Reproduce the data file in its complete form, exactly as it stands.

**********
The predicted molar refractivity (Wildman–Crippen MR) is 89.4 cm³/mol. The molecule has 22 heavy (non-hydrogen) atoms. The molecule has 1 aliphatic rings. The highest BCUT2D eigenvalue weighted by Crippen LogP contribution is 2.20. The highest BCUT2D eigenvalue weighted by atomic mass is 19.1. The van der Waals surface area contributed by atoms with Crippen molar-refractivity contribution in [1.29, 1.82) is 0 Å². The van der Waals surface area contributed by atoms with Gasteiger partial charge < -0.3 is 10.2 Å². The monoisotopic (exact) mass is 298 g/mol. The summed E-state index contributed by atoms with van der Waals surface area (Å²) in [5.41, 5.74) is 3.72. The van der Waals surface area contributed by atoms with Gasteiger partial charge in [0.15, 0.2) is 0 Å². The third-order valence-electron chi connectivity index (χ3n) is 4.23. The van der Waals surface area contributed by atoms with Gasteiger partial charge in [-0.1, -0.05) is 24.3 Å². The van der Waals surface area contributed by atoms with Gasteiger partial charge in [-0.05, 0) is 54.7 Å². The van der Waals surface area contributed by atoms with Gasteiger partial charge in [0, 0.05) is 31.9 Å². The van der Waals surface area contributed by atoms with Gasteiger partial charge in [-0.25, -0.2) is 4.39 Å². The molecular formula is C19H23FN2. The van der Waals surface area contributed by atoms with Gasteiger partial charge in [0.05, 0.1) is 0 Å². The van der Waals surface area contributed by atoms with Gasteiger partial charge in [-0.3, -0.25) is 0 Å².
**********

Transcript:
The predicted molar refractivity (Wildman–Crippen MR) is 89.4 cm³/mol. The molecule has 22 heavy (non-hydrogen) atoms. The molecule has 1 aliphatic rings. The highest BCUT2D eigenvalue weighted by Crippen LogP contribution is 2.20. The highest BCUT2D eigenvalue weighted by atomic mass is 19.1. The van der Waals surface area contributed by atoms with Crippen molar-refractivity contribution in [1.29, 1.82) is 0 Å². The van der Waals surface area contributed by atoms with Gasteiger partial charge < -0.3 is 10.2 Å². The monoisotopic (exact) mass is 298 g/mol. The summed E-state index contributed by atoms with van der Waals surface area (Å²) in [5.41, 5.74) is 3.72. The van der Waals surface area contributed by atoms with Gasteiger partial charge in [0.15, 0.2) is 0 Å². The third-order valence-electron chi connectivity index (χ3n) is 4.23. The van der Waals surface area contributed by atoms with Gasteiger partial charge in [-0.1, -0.05) is 24.3 Å². The van der Waals surface area contributed by atoms with Gasteiger partial charge in [-0.05, 0) is 54.7 Å². The van der Waals surface area contributed by atoms with Gasteiger partial charge in [0, 0.05) is 31.9 Å². The van der Waals surface area contributed by atoms with Gasteiger partial charge in [-0.25, -0.2) is 4.39 Å². The molecular formula is C19H23FN2. The van der Waals surface area contributed by atoms with Gasteiger partial charge in [0.05, 0.1) is 0 Å². The van der Waals surface area contributed by atoms with Gasteiger partial charge in [-0.3, -0.25) is 0 Å².